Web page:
While Icelanders of all economic classes love the smoked lamb meat equally, the same cannot be said for all political parties.
A new survey from Market and Media Research shows that 71% of all Icelanders plan to eat hangikjöt – smoked lamb meat – for their Christmas dinner this year.
Men and women enjoy hangikjöt in equal proportions, as do Icelanders from the poor to the very rich. Senior citizens (68 years and older) enjoy hangikjöt slightly more than the national average, at 75%, but in almost every other demographic, most Icelanders fell on or near the national average regarding how many plan to have hangikjöt for Christmas.
The only exception would be when it comes to party affiliation. Voters for the Progressives are overwhelmingly in favour of hangikjöt, with 83% saying it’s on their Christmas menu. Pirate Party voters, by contrast, fell well below the national average, with only 51% planning to have it for their holiday dinner. All other parties rated close to the national average.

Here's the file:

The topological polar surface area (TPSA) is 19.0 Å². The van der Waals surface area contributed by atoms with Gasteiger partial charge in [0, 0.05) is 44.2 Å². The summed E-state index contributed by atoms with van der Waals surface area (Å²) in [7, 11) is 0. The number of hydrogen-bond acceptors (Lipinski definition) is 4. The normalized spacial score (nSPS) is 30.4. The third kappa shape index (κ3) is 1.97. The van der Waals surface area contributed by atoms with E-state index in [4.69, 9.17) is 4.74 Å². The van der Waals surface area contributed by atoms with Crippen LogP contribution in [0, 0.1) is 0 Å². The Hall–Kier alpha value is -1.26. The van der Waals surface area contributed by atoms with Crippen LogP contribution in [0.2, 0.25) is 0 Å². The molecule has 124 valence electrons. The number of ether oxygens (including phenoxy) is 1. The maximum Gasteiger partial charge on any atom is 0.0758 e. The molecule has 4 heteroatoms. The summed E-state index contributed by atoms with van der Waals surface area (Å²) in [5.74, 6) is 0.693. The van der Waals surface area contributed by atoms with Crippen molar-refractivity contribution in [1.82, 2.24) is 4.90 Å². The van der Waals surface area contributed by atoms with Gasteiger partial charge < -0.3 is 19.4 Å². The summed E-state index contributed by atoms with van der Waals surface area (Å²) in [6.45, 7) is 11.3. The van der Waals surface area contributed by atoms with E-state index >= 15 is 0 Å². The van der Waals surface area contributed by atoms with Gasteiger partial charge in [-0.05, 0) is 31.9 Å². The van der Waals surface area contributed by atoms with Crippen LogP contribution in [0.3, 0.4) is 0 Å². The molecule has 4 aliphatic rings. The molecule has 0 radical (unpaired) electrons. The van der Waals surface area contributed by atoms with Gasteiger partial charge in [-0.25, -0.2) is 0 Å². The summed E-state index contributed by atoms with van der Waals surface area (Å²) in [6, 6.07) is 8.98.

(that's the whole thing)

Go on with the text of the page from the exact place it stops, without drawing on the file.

Hangikjöt, as well as hamborgarhryggur (a kind of smoked pork), is eaten year round, but is also a traditional part of the Icelandic Christmas dinner. Turkey, although a relatively recent arrival, does seem to be gaining ground: 22% of Pirate voters and 21% of Left-Green voters said they will be dining on the bird for Christmas.